I was not the only one in 1969 to be appalled at the waste of human energy that went into the landing on the moon. I was a revolutionary who believed all that money should be spent on helping the poor get out of poverty.
In 1969, not long after the death of Che Guevara in the Bolivian jungles fighting against a CIA-sponsored army, there was a model of a good revolutionary that I wanted to adhere to. And that was to try and overthrow capitalism and help the poor to become the ex-poor. How did you help them out of poverty? You took all the wealth off of the wealthy and destroyed their supporters in the State. In fact, “the whole of the State was in the hands of the wealthy” ran the argument, so the whole kit and caboodle had to go.
Spending billions on going somewhere else looked like the supreme act of human folly. So there was no way I was going to go around waving a Stars and Stripes for this “giant leap for mankind” as Neil Armstrong, one of the astronauts, said. It was a retrograde step to me, perhaps back to days of medievalism when kings, queens and princes tossed money up the wall on their pet follies.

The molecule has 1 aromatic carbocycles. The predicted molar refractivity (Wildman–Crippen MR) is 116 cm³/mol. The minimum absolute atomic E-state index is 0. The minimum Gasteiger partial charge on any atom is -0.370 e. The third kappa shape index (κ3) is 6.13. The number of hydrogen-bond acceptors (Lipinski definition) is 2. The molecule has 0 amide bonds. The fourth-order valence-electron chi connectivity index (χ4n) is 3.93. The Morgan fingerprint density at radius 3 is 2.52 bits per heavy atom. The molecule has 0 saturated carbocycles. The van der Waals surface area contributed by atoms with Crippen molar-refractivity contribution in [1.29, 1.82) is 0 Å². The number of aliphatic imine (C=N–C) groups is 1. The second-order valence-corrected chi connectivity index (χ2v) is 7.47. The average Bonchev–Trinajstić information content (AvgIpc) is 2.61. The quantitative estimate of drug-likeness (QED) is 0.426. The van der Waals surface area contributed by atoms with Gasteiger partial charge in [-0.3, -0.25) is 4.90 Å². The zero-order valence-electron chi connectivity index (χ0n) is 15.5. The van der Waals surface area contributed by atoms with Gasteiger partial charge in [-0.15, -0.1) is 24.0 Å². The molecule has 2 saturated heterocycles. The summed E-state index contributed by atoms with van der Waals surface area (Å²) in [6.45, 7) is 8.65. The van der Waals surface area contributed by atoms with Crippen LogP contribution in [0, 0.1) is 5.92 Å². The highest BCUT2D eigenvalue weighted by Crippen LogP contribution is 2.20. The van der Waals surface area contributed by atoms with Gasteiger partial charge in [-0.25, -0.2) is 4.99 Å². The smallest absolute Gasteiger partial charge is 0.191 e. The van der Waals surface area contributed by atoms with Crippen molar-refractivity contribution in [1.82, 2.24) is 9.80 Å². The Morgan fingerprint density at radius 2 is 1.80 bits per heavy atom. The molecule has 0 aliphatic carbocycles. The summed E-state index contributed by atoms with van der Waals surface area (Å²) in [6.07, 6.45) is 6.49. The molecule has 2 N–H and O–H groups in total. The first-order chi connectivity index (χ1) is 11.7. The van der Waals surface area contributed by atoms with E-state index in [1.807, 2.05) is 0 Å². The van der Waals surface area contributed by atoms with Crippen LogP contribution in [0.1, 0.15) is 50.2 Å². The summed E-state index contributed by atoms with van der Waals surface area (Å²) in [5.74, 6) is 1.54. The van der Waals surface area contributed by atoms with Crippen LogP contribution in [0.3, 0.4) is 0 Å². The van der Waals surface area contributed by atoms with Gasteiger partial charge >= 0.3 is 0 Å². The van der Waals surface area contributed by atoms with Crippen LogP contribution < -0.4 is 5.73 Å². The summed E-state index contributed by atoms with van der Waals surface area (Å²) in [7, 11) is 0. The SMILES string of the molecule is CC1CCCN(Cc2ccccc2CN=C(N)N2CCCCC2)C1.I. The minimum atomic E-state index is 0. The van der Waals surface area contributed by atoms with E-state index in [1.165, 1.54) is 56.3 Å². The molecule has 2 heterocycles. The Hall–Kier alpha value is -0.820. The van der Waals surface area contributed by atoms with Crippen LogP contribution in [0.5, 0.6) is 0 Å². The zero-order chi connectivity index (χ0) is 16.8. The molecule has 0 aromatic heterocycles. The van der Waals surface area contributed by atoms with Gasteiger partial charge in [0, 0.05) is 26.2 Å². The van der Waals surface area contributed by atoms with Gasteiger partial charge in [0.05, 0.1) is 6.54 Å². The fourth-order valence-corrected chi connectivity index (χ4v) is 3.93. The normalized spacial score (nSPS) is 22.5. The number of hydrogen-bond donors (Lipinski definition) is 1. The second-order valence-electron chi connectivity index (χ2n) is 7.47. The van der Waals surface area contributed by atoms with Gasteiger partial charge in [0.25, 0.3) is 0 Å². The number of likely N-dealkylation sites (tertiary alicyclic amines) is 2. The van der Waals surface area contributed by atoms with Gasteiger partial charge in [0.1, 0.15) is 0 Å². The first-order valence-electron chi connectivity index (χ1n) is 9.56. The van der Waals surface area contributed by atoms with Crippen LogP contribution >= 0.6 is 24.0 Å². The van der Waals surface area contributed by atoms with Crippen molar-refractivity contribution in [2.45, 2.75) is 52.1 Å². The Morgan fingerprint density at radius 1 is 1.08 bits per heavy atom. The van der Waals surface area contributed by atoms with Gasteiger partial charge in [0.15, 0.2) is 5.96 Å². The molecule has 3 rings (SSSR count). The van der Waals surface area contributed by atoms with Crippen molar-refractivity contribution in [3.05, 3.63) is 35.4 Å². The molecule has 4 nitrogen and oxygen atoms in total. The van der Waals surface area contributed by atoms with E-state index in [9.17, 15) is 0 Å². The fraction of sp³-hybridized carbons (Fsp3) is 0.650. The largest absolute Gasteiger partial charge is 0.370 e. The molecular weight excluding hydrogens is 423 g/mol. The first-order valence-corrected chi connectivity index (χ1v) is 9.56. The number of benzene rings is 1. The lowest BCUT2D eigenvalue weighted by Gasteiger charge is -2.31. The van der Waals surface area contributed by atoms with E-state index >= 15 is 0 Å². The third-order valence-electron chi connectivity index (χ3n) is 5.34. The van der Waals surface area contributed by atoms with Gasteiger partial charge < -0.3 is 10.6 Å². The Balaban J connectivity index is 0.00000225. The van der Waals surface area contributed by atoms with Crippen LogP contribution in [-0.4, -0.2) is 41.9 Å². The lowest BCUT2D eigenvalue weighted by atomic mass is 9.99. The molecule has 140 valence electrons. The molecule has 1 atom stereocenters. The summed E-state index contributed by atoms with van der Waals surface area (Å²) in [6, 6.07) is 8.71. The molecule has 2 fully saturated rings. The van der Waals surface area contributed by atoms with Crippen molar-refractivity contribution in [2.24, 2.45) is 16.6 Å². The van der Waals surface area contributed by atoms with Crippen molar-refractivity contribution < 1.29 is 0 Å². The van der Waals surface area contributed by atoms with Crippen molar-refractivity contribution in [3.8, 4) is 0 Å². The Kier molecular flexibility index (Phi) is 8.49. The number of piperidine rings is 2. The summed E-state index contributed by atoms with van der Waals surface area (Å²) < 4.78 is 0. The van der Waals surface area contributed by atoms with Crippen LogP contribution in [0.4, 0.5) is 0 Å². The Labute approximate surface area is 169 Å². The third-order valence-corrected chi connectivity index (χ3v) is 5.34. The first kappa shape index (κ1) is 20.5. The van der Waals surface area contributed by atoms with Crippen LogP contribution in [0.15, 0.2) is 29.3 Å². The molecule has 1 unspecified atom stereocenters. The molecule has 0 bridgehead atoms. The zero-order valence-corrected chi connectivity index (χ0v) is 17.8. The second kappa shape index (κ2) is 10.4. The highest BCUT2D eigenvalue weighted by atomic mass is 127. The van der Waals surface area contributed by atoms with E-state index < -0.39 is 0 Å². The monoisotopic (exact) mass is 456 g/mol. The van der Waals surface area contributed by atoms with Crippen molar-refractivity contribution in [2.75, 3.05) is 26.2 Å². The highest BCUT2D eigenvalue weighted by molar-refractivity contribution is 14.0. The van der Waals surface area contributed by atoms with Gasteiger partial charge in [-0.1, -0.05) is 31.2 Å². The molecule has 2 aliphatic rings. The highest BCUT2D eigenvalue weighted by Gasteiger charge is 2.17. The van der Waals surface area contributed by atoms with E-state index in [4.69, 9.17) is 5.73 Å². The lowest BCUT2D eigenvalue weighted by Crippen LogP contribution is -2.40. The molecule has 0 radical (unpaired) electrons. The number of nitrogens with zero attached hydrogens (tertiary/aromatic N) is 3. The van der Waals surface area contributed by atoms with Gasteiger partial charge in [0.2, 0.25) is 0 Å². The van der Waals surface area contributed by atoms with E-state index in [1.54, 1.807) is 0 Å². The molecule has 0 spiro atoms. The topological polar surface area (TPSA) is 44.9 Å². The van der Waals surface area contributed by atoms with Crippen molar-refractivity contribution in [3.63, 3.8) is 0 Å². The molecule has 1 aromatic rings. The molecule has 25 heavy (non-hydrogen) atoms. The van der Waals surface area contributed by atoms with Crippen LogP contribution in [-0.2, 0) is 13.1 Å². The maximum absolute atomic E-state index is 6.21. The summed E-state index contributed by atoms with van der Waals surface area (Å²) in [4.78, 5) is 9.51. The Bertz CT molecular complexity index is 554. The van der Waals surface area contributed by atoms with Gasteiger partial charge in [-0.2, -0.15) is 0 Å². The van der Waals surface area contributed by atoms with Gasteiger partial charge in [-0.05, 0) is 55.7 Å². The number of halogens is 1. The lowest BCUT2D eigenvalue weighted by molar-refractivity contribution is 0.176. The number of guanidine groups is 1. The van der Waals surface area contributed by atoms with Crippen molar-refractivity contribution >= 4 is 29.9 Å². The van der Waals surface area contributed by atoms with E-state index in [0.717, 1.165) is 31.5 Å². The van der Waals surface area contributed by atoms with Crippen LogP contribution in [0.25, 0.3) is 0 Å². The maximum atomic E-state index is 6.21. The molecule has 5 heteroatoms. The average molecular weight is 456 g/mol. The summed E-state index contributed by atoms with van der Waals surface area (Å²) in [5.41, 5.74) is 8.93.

No, I was going to overthrow capitalism and help establish the rule of workers over all. Wasting money on illusions like walking on the moon did not draw my attention and support; only my anger and disdain.
This idea of taking money out of the wealthy, expropriating the expropriators, really was attractive. It kept me busy for many years in this pre-Thatcher political world, which would largely all be swept away by the arrival of the Iron Lady. She beat the Reds and reduced them to the vanquished in that last big struggle over what you might see as the old socialist vs. capitalist conflict.
The Tories had won and I, like a lot of other people, settled down to the increasing spending power that seemed to come from mass consumerism. It was enormous, the flow of new and varied items that needed to be bought. Foreign holidays with drunken Spanish nights on beaches and in clubs, outraged sexual energy combined with car purchases, and more money for dresses and sundry distractions.